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A norovirus outbreak triggered by copper intoxication

A norovirus outbreak triggered by copper intoxication | MicrobiologyBytes | Scoop.it

We report an unusual outbreak of norovirus infection on a coach trip. Overall, 30 of 40 people (including drivers and crew) developed nausea, vomiting and/or diarrhoea, 11 of them on the first day of the trip. The incidence epidemic curve showed a first peak on Day 1 and a second on Day 4. Nine passengers were hospitalised with gastrointestinal symptoms. Norovirus was found in stool samples from two patients, but the infection could not explain the first peak in the epidemic curve only a few hours after departure. Interviews with the passengers and an inspection of the coach and its water supply implicated the water used for coffee and tea as the potential source. Microbiological investigations of the water were negative, but chemical analysis showed a toxic concentration of copper. Blood copper levels as well as renal and liver function were determined in 28 of the 32 passengers who had been exposed to the water. One passenger who did not have gastrointestinal symptoms had an elevated copper level of 25.9 µmol/L, without loss of liver or renal function. It is likely that the spread of norovirus was enhanced because of vomiting of one of the passengers due to copper intoxication.

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T-Bee

T-Bee | MicrobiologyBytes | Scoop.it

Researchers are trying to train bees to sniff out tuberculosis.

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Virology 101

Virology 101 | MicrobiologyBytes | Scoop.it
A new class is starting at virology blog: Virology 101. I began this blog in 2004, to give back what I’ve learned from studying viruses for 30+ years.

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Amoeba may offer key clue to photosynthetic evolution

Amoeba may offer key clue to photosynthetic evolution | MicrobiologyBytes | Scoop.it

The major difference between plant and animal cells is the photosynthetic process, which converts light energy into chemical energy. When light isn't available, energy is generated by breaking down carbohydrates and sugars, just as it is in animal and some bacterial cells. Two cellular organelles are responsible for these two processes: the chloroplasts for photosynthesis and the mitochondria for sugar breakdown. New research has opened a window into the early stages of chloroplast evolution.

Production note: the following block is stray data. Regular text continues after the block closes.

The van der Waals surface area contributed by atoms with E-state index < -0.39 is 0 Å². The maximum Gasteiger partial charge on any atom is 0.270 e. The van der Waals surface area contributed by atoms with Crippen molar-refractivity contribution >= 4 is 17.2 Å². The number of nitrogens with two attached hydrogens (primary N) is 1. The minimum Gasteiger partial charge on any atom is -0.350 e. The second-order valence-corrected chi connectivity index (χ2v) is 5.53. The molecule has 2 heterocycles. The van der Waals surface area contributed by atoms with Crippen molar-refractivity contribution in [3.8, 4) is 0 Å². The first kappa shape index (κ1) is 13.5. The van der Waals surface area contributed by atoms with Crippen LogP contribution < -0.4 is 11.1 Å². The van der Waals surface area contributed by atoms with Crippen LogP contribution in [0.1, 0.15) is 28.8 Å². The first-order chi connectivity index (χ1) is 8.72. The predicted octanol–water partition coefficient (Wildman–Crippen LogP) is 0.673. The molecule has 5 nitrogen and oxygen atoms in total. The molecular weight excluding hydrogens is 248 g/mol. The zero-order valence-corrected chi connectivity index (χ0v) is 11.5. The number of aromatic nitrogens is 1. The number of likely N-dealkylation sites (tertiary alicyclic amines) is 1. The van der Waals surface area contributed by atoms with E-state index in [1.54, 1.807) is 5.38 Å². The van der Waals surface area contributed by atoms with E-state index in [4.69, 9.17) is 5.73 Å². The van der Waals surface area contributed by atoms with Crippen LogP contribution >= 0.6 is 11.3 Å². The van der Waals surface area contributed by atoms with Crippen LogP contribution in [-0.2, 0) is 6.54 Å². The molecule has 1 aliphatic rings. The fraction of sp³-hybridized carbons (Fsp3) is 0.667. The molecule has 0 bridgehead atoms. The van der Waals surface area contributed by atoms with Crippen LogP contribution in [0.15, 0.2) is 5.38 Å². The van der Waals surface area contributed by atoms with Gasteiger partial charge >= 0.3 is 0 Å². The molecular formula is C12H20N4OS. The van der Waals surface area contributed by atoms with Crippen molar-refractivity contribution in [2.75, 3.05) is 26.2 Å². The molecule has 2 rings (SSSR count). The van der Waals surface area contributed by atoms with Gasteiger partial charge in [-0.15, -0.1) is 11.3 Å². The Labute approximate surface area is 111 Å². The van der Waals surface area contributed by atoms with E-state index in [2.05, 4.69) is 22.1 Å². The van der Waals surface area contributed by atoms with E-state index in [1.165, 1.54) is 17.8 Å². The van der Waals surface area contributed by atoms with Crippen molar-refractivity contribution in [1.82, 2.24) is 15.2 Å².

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Bacteria-Killing Viruses Wield an Iron Spike

Bacteria-Killing Viruses Wield an Iron Spike | MicrobiologyBytes | Scoop.it

Forget needles in haystacks. Try finding the tip of a needle in a virus. Scientists have long known that a group of viruses called bacteriophages have a knack for infiltrating bacteria and that some begin their attack with a protein spike. But the tip of this spike is so small that no one knew what it was made of or exactly how it worked. Now a team of researchers has found a single iron atom at the head of the spike, a discovery that suggests phages enter bacteria in a different way than surmised.

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Vaccines for HIV: A new design strategy

Vaccines for HIV: A new design strategy | MicrobiologyBytes | Scoop.it
HIV has eluded vaccine-makers for thirty years, in part due to the virus' extreme ability to mutate.

 

With a mathematical tool called random matrix theory, the team searched for high-order evolutionary constraints in the so-called Gag region of HIV. The researchers were looking for collectively co-evolving groups of amino acids with a high number of negative correlations (meaning multiple mutations would destroy the virus) and a low number of positive correlations (meaning the virus could survive multiple mutations). They found this combination in a region, which they call Gag sector 3, that is involved in stabilizing the protein shell of the virus: too many mutations here, and the virus' structure would collapse.


Via Ed Rybicki